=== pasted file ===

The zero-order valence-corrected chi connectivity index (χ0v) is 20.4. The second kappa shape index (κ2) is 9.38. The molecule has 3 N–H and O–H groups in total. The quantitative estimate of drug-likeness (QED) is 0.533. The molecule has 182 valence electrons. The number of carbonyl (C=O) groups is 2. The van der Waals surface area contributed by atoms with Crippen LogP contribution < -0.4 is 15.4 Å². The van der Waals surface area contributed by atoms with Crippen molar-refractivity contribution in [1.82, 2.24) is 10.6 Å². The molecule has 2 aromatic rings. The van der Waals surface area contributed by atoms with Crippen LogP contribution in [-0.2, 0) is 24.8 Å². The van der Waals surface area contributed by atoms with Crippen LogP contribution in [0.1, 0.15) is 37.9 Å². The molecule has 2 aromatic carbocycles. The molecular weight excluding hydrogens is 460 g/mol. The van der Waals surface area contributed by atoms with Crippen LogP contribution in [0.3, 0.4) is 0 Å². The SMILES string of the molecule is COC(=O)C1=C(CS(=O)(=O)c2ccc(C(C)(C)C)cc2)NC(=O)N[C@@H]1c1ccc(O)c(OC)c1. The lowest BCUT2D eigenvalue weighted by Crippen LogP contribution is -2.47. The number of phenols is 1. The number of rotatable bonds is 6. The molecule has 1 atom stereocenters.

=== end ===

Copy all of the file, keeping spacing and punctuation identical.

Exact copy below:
The zero-order valence-corrected chi connectivity index (χ0v) is 20.4. The second kappa shape index (κ2) is 9.38. The molecule has 3 N–H and O–H groups in total. The quantitative estimate of drug-likeness (QED) is 0.533. The molecule has 182 valence electrons. The number of carbonyl (C=O) groups is 2. The van der Waals surface area contributed by atoms with Crippen LogP contribution < -0.4 is 15.4 Å². The van der Waals surface area contributed by atoms with Crippen molar-refractivity contribution in [1.82, 2.24) is 10.6 Å². The molecule has 2 aromatic rings. The van der Waals surface area contributed by atoms with Crippen LogP contribution in [-0.2, 0) is 24.8 Å². The van der Waals surface area contributed by atoms with Crippen LogP contribution in [0.1, 0.15) is 37.9 Å². The molecule has 2 aromatic carbocycles. The molecular weight excluding hydrogens is 460 g/mol. The van der Waals surface area contributed by atoms with Crippen LogP contribution in [0.3, 0.4) is 0 Å². The SMILES string of the molecule is COC(=O)C1=C(CS(=O)(=O)c2ccc(C(C)(C)C)cc2)NC(=O)N[C@@H]1c1ccc(O)c(OC)c1. The lowest BCUT2D eigenvalue weighted by Crippen LogP contribution is -2.47. The number of phenols is 1. The number of rotatable bonds is 6. The molecule has 1 atom stereocenters.